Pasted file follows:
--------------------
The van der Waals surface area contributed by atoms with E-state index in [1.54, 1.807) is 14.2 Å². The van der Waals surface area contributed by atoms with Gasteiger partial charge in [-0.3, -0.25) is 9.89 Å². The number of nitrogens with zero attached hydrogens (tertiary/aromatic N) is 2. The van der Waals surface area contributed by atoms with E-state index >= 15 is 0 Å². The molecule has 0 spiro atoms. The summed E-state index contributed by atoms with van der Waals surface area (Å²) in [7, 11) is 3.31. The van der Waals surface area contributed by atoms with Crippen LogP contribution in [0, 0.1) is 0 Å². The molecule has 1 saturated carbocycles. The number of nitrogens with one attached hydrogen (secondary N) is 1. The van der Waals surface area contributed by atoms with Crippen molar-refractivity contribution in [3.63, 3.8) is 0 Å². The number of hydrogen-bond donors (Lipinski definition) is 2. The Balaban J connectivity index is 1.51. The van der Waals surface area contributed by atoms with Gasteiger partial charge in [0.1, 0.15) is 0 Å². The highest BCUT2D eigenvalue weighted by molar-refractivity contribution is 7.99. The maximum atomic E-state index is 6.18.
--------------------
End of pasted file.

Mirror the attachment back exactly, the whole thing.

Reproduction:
The van der Waals surface area contributed by atoms with E-state index in [1.54, 1.807) is 14.2 Å². The van der Waals surface area contributed by atoms with Gasteiger partial charge in [-0.3, -0.25) is 9.89 Å². The number of nitrogens with zero attached hydrogens (tertiary/aromatic N) is 2. The van der Waals surface area contributed by atoms with E-state index >= 15 is 0 Å². The molecule has 0 spiro atoms. The summed E-state index contributed by atoms with van der Waals surface area (Å²) in [7, 11) is 3.31. The van der Waals surface area contributed by atoms with Crippen LogP contribution in [0, 0.1) is 0 Å². The molecule has 1 saturated carbocycles. The number of nitrogens with one attached hydrogen (secondary N) is 1. The van der Waals surface area contributed by atoms with Crippen molar-refractivity contribution in [3.63, 3.8) is 0 Å². The number of hydrogen-bond donors (Lipinski definition) is 2. The Balaban J connectivity index is 1.51. The van der Waals surface area contributed by atoms with Gasteiger partial charge in [0.1, 0.15) is 0 Å². The highest BCUT2D eigenvalue weighted by molar-refractivity contribution is 7.99. The maximum atomic E-state index is 6.18.